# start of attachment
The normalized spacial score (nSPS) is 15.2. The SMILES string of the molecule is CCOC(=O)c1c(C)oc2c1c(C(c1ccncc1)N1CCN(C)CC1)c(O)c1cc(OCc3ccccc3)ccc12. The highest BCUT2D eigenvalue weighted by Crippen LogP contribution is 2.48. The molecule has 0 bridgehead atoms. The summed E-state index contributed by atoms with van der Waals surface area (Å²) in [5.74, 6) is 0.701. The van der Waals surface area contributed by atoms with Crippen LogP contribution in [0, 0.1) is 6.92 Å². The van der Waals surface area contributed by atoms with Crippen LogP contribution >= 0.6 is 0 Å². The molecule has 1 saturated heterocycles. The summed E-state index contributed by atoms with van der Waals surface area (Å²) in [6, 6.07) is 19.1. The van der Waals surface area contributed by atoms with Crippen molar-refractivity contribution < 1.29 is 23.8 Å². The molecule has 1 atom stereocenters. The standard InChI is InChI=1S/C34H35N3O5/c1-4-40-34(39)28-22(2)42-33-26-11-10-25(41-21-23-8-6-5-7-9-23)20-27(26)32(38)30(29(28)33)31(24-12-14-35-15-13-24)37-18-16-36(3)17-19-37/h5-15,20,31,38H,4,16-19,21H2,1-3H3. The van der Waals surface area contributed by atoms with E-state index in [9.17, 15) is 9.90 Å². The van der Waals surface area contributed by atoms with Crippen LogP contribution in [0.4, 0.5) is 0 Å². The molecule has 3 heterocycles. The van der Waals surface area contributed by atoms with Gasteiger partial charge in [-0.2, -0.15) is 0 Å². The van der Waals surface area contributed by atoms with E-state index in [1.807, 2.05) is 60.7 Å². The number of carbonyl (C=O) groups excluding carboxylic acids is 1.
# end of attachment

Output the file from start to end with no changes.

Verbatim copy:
The normalized spacial score (nSPS) is 15.2. The SMILES string of the molecule is CCOC(=O)c1c(C)oc2c1c(C(c1ccncc1)N1CCN(C)CC1)c(O)c1cc(OCc3ccccc3)ccc12. The highest BCUT2D eigenvalue weighted by Crippen LogP contribution is 2.48. The molecule has 0 bridgehead atoms. The summed E-state index contributed by atoms with van der Waals surface area (Å²) in [5.74, 6) is 0.701. The van der Waals surface area contributed by atoms with Crippen LogP contribution in [0, 0.1) is 6.92 Å². The van der Waals surface area contributed by atoms with Crippen LogP contribution >= 0.6 is 0 Å². The molecule has 1 saturated heterocycles. The summed E-state index contributed by atoms with van der Waals surface area (Å²) in [6, 6.07) is 19.1. The van der Waals surface area contributed by atoms with Crippen molar-refractivity contribution < 1.29 is 23.8 Å². The molecule has 1 atom stereocenters. The standard InChI is InChI=1S/C34H35N3O5/c1-4-40-34(39)28-22(2)42-33-26-11-10-25(41-21-23-8-6-5-7-9-23)20-27(26)32(38)30(29(28)33)31(24-12-14-35-15-13-24)37-18-16-36(3)17-19-37/h5-15,20,31,38H,4,16-19,21H2,1-3H3. The van der Waals surface area contributed by atoms with E-state index in [9.17, 15) is 9.90 Å². The van der Waals surface area contributed by atoms with Crippen LogP contribution in [0.4, 0.5) is 0 Å². The molecule has 3 heterocycles. The van der Waals surface area contributed by atoms with Gasteiger partial charge in [-0.2, -0.15) is 0 Å². The van der Waals surface area contributed by atoms with E-state index in [1.807, 2.05) is 60.7 Å². The number of carbonyl (C=O) groups excluding carboxylic acids is 1.